Claire Tomalin's The Life and Death of Mary Wollstonecraft mentions their sad history. The Marquis de Condorcet denounced the new Jacobin constitution which had no safeguards of the kind envisaged by him and the Girondins, and then went into hiding for eight months. His wife visited him secretly. Along with his friends, she encouraged de Condorcet to continue to write while in hiding. During this period, 1793–1794, he composed his most famous work— Esquisse d'un Tableau Historique des Progrès de l'Esprit Humain[8] (Sketch for a Historical Picture of the Progress of the Human Mind). He also wrote Avis d'un Proscrit à sa Fille[8] for his young daughter.

While the Marquis was in hiding, his wife filed for divorce, with his secret consent. Their relationship remained strong, but due to laws allowing the government to confiscate the property of proscribed citizens, a divorce would enable his wife and daughter to keep their family assets.

The Marquis, hearing of a coming raid, lost his nerve and fled his friend's roof, believing that his presence had been detected. He approached the country home of the Suards hoping they would shelter him, but Suard refused him shelter, claiming that a patriot servant in their home would betray Condorcet. Mme. Suard, with whom Condorcet had once been in love and had exchanged letters with for many years, wrote afterwards in a very sentimental tone (probably falsely, as she had been upset with him ever since his marriage to Sophie) of her guilt and wishes that she could have protected him.[citation needed] He was discovered shortly afterwards in a tavern at the edge of the city.[9] The suspicious peasants there handed him over to the authorities, and he was found dead after the first night in prison.

Although he might have died of hardship, an embolism, or other natural causes, most historians today believe that he poisoned himself, possibly with the help of his sister-in-law's lover Cabanis.[6][10] According to Tomalin, Sophie de Condorcet was not informed about his death until several months later.[clarification needed]

Madame de Condorcet had his last works published posthumously, starting with the Sketch or Equisse in 1795.[11]

Translations and the revival of the salon


Sophie de Condorcet was rendered penniless by her husband's proscription and his death which came before their divorce. Her financial circumstances compelled to support not only herself and her then four-year-old daughter Eliza, but also her younger sister, Charlotte de Grouchy.[8] Madame de Condorcet was obliged to open a shop[clarification needed] to survive, and put aside her writing and translation work.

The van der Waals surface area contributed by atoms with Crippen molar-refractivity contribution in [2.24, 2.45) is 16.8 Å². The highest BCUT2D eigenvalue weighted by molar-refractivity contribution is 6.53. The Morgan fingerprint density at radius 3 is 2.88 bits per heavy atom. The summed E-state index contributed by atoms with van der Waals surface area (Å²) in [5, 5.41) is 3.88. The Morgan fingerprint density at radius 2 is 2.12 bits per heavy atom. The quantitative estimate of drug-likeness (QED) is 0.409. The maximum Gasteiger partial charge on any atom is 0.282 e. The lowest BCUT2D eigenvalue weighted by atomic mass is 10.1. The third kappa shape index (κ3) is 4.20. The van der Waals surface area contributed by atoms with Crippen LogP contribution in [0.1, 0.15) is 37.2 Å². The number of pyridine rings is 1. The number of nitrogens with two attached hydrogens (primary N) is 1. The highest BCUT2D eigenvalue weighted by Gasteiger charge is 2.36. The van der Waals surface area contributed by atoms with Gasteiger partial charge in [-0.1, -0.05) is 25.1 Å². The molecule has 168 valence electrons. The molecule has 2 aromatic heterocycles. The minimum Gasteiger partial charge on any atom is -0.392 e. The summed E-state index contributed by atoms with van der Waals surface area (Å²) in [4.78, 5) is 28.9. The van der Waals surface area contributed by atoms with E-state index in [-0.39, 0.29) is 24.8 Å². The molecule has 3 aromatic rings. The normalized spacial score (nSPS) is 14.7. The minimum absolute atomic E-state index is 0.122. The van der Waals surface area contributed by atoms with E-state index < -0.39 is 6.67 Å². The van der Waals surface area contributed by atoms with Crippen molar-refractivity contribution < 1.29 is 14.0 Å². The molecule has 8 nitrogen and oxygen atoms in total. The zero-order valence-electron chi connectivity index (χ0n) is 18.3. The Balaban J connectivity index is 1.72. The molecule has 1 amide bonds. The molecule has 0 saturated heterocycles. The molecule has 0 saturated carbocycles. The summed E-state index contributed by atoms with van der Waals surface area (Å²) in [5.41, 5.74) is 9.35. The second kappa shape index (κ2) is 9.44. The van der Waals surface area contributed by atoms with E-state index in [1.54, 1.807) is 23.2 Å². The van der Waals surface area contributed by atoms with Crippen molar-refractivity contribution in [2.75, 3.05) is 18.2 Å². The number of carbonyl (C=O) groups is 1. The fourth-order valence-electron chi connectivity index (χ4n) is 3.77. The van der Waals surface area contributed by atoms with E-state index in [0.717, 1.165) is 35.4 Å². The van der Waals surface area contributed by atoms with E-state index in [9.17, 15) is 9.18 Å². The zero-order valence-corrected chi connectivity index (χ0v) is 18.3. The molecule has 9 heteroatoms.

After the end of the Jacobin Terror a few months later in Thermidor of the year II (July 1794), de Condorcet published a translation of Adam Smith's Theory of Moral Sentiments[8] (1759) in 1798, adding eight letters, Lettres sur la Sympathie, commenting upon this work. This became the standard French translation for the next two centuries. De Condorcet's eight letters on sympathy[12] were however ignored by historians of economic thought, and were just recently translated into English (Brown, 2008). In 1799, de Condorcet also arranged to publish her husband's Éloges des Academiciens, and was finally able to revive her salon at the former home of another salon hostess Madame Helvétius at Auteuil (Guillois 1897, pp. 94, 177).

De Condorcet worked with her brother-in-law, the philosopher and doctor Pierre Jean Georges Cabanis (who had married her sister[8] Charlotte some time between 1794 and 1800), and with Joseph Garat to publish her husband's complete works in 21 volumes between 1801 and 1804.[11] She adhered to the end to her husband's political views, and under the Consulate and Empire, her salon became a meeting place for those opposed to the autocratic regime.[8] Sophie de Condorcet survived the French Revolution, the Directory, and the era of Napoleon, to witness the revival of reaction under the restored Bourbons.[clarification needed]